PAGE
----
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A Vectrix Participates In Zero-Emissions Race Around The World

August 17, 2010

The Fédération Internationale de Motocyclisme reports the launch of the United Nations Environment Programme ZERO-race. The ZERO-race pits various electric vehicles in an 80-day race across Europe, Asian and North America. Included in the four-vehicle line-up is a Vectrix scooter. While the company may struggle with glimmers of hope, a German team hopes to take one around the world to promote zero-emissions alternatives. Only one of the vehicles has four wheels so it seems that traditional cages are the odd man out in this ‘sprint’. Maybe an electric MP3 could enter next time around. Any Vectrix riders out there supplying their steed with solar go juice?

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2 Responses to “A Vectrix Participates In Zero-Emissions Race Around The World”

  1. orinoNo Gravatar on August 19th, 2010 12:28pm

    Gosh, I wonder if I will ever live to see the day when the world recognizes that electric vehicles are not green, but greenwash?. No, the Vectrix/LEAF/whatever doesn’t emit anything, but the coal-burning power plant that generates the electricity sure as hell does! And large numbers of electric vehicles will increase the demand for electricity significantly. And since no electric grid on earth is prepared to deal with large numbers of electric vehicles, what’s going to happen, exactly?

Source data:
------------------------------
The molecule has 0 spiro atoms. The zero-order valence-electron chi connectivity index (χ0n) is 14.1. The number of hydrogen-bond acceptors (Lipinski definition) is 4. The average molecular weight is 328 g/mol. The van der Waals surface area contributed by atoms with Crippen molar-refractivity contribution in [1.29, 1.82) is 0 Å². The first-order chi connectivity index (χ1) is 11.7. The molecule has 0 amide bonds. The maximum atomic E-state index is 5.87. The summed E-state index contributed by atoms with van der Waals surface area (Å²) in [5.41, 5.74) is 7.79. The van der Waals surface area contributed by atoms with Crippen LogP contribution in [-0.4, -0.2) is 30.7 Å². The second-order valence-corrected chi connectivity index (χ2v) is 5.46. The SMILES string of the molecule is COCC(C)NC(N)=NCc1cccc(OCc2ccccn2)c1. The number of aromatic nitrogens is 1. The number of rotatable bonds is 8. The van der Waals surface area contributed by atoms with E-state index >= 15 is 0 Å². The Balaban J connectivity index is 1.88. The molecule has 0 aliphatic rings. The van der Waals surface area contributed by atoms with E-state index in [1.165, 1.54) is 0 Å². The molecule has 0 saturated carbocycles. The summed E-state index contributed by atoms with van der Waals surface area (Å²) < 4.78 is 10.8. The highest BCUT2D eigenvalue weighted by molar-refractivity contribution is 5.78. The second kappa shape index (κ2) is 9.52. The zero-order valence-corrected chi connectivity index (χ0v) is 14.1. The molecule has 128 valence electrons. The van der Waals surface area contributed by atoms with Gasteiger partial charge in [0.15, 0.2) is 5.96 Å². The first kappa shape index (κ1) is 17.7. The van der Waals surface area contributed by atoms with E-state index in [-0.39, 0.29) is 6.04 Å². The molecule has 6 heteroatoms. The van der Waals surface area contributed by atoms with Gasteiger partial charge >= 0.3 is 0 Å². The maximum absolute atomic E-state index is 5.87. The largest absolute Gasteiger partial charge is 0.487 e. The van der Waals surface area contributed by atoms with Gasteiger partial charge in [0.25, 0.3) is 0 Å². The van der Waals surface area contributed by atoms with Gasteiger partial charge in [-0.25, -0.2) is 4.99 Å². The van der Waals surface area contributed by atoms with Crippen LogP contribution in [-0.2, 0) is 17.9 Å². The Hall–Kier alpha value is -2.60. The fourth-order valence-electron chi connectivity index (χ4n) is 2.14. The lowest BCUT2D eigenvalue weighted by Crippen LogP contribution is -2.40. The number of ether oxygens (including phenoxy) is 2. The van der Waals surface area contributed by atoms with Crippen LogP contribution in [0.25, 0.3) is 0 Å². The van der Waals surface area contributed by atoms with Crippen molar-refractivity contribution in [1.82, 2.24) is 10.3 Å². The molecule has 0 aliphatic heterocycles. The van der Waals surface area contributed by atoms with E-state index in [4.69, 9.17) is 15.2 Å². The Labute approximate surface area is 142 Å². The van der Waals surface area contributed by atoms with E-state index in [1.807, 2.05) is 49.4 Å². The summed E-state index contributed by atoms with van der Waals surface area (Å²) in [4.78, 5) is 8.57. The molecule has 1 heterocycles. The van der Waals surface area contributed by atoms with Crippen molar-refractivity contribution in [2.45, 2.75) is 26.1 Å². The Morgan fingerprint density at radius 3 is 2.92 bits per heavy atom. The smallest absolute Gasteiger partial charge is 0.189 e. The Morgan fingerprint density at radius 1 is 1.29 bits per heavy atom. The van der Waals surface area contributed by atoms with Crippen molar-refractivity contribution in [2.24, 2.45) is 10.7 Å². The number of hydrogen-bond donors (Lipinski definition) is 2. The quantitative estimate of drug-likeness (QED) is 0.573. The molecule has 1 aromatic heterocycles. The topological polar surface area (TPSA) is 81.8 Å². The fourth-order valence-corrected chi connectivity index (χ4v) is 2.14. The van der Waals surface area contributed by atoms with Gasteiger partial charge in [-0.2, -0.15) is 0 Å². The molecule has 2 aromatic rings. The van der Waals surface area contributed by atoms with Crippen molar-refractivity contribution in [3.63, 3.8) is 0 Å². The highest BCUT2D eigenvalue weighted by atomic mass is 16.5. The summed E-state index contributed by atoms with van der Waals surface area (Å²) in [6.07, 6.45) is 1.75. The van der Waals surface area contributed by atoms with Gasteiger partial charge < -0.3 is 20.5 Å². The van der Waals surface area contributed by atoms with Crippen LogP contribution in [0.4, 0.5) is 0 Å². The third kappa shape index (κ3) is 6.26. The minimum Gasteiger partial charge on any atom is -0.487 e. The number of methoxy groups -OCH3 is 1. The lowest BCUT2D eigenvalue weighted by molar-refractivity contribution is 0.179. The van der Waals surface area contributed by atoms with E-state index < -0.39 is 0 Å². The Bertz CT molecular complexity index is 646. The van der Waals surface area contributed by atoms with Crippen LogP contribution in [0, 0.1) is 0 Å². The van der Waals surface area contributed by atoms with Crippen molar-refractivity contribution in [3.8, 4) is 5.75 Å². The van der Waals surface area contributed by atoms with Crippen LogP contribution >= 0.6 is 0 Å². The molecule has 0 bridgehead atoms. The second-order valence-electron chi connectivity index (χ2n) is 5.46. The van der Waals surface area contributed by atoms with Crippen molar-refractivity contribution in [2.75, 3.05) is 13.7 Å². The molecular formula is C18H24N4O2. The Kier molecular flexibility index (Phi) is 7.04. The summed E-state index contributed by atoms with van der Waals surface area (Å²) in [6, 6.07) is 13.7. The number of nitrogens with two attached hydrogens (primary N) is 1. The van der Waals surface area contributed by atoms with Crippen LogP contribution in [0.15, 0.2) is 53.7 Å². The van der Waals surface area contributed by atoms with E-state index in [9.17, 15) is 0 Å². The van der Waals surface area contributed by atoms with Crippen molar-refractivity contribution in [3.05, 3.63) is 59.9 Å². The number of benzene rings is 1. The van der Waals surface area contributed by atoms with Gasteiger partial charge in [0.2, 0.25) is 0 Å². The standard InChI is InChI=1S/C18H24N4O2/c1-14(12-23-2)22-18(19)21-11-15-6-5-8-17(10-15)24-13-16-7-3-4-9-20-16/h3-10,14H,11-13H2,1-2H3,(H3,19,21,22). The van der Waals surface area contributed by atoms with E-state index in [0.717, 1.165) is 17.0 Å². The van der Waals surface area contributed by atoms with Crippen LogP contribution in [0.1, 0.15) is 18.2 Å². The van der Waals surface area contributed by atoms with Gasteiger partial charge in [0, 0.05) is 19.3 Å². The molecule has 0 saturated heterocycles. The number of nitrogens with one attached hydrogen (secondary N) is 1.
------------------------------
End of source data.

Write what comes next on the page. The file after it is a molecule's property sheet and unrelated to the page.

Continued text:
2. BrookeNo Gravatar on August 19th, 2010 7:52pm

    The FIM article describes how the electrical charging input will be measured and offset from a designated solar power plant injecting an equivalent amount into the grid. We can’t separate the charging points on the grid, but the spirit of accounting for such concerns is being addressed.

    I like stink-wheel two strokes, recognize the need for people to understand that the lubricant in their 4 stroke engines gets burned somewhere and am very concerned about the environmental impact of the discarded technology and batteries from electric and hybrid vehicles. But I don’t think electric vehicles can be all painted as not green. There are problems with the transition. I just think that the change from using portable, energy dense, but non-renewable gasoline to something that is renewable needs to start somewhere. Any other ideas?

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